The good, the bad, and the ugly
An old collection of opinions and rants:
I got interested in typography and fonts. Do you like this site?
I found The Trouble With EM 'n EN (and Other Shady Characters) useful (unicode punctuation codes for HTML) which is part of …
… a great site A List Apart.
I also read The Elements of Typographic Style Applied to the Web. Check out a study of the effects of whitespace.
Citeseer is an invaluable source of free academic papers. Unlike some other portals, like the ACM or SpringerLink portals, it will not attempt to charge you a considerable fee, to read an academic paper which was written for nothing. Long live citeseer, may they rank high on Google.
The Wayback Machine archives the Web from 1996. To me, this looked just moderately amusing — but if a useful link moves, or a server goes and I’m in a hurry, then it demonstrates its worth.
For innocent fun, I commend the Bulwer-Lytton writing contest to compose the opening sentence to the worst of all possible novels. Paradoxically, some of the sentences are so bad that I regret the corresponding novel does not exist.
Ctrl-Alt-Del is an online comic strip about computer gamers. I’m not one myself but I’m enough of a geek to appreciate it — and it’s very clever. For example …
I have to mention xkcd. Here are some favourites:
Congestion charges, speedbumps, Controlled Parking Zones, speed cameras, clamping cowboys, traffic wardens, and the number 73 bus.
If you want to get people out their cars, fine, but not by harassment
and fines, however profitable that may be for local government. Be
positive. Improve the bus service
(which is good and
historic, but just needs
to be even better).
So here’s my other gripe: London Buses are too big for London roads. If you think London is just like Amsterdam (or Munich, or Paris, or even Rome), just a tad larger, than you won’t get it. No. London is a monster agglomeration of roads designed for horses, serving 10 million people in cars. Driving would be a challenge even if you were the only thing on the road, and in London you never are. The routemaster was a design classic well-adapted to its environment. Its successors may look great in photos (on empty, straight, well-maintained roads, ha ha) but make sense in London like water-lilies in the sahara, strawberries and chips, or committees and common sense. By the way there’s a book on the routemaster on sale, for example here.
‘It’s’ equals ‘it is’; ‘its’ is a pronoun. The apostrophe in this case
does not indicate a genitive; otherwise you’d write ‘min’e’ and ‘hi’s’.
It can be a grave error.
Pronouns. The rule of thumb is: say ‘my dog and I’ where you could say ‘I’. As in: ‘I walk’ hence ‘my dog and I walk’ but; ‘greetings from me’ hence ‘greetings from my dog and me’.
It’s no good saying “what I say as a native speaker defines the language”; everybody used to get it right, then some people tried to make everybody else feel bad about themselves by saying ‘I’ rather than ‘me’. It’s a faux intellectualism, hlike hputting ayches heverywhere to htry to hsound hposh.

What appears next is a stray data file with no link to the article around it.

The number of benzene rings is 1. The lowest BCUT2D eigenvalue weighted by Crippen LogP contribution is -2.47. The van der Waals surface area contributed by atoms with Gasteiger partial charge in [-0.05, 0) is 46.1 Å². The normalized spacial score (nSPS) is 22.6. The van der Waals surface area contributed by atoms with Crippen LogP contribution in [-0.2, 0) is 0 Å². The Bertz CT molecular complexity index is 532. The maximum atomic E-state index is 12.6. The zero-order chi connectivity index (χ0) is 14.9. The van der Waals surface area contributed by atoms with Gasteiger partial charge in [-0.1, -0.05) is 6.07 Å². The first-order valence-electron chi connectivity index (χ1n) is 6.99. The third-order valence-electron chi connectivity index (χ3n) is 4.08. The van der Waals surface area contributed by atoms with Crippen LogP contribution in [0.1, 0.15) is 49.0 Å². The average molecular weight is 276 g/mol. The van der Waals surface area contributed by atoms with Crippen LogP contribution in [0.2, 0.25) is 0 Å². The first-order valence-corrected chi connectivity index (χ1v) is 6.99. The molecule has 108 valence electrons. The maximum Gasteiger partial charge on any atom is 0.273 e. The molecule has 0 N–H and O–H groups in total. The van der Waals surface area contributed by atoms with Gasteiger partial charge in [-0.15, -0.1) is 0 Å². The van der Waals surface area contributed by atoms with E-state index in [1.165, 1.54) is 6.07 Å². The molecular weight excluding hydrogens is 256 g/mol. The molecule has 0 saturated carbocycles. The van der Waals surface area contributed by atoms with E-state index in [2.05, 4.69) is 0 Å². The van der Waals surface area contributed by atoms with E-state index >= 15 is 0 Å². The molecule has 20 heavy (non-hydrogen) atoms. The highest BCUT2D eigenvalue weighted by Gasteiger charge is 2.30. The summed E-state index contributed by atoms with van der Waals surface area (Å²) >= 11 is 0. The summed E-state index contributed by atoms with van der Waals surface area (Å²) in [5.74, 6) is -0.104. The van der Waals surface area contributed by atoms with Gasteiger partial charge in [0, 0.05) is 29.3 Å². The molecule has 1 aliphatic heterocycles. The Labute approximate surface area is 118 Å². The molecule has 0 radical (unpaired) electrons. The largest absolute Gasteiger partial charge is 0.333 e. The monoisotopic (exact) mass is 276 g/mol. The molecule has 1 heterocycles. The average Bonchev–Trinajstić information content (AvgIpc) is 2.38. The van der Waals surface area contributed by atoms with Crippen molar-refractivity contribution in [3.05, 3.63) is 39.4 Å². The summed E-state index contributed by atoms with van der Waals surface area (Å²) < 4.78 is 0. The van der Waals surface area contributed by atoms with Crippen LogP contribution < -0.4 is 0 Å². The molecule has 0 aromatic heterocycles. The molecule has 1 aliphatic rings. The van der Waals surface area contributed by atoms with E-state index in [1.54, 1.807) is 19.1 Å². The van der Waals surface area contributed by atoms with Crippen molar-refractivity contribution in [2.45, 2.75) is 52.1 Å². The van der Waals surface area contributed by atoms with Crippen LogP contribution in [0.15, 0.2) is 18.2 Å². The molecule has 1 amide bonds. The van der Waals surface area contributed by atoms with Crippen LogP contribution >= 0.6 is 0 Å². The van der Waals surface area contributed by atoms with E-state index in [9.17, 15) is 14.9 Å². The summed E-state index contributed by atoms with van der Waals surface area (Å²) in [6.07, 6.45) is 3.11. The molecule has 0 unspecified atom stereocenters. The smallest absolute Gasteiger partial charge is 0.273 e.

Somehow, people don’t thank me me for pointing this out. I guess it’s fear; people are afraid of what they don’t know. Sure, me too; I worry about the possibility of forces beyond my control, like ice-cream melting all over me when I only have a cheap serviette that smears sticky stuff everywhere — that’s a genuine reason for apprehension — but scared of apostrophes and pronouns? Get a grip, get it right.
While I’m at it, let me mention the difference between ‘that’ and ‘which’.
Personally, I don’t get excited about this, but people have asked and it’s quite interesting.
‘That’ adds information which restricts the class of objects to be considered.
‘Which’ adds information which does not (but may tell you something you didn’t know).
For example: ‘rivers that are in europe’, but ‘the river, which here is
narrow’, or ‘computers, which have become more powerful year by year’
and ‘computers that are second-hand’.
The simple test is: use ‘that’ if you can remove the word without changing meaning: ‘rivers in europe’, ‘second-hand computers’. Use ‘which’ if you can remove the whole clause without changing the meaning: ‘the river’, ‘computers’.
E-mail me to know the difference between ‘jealousy’ and ‘envy’, ‘fewer’ and ‘less’, or how often to use commas. See also a nice list of anti-pedantry.
I don’t like the OQO computer, it broke.
There are plenty of other sub-laptops out there; I’d buy another
I don’t like Dynamism much either — they have some cool-looking stuff on their webpage but they didn’t seem to care particularly about any of the things that are important to me, like … buying computers that don’t break, or … having my e-mails answered, or even “no more mix-ups, it really is in the post this time” meaning … no more mix-ups, it really is in the post this time.
There are other vendors, for example the splendidly-named Geekstuff4u. I’ve not done business with them but they’d be hard-pressed to do worse.
You may have sensed a disturbance in the force on 7 July 2005. Fortunately I was on my bike that day, so I got home easily enough — except that I had to cycle round an airtight roadblock stretching from Warren Street to Angel (that’s two or three miles). During my forced tour of a London in crisis I was impressed by the universal public cool-headedness. It made me proud.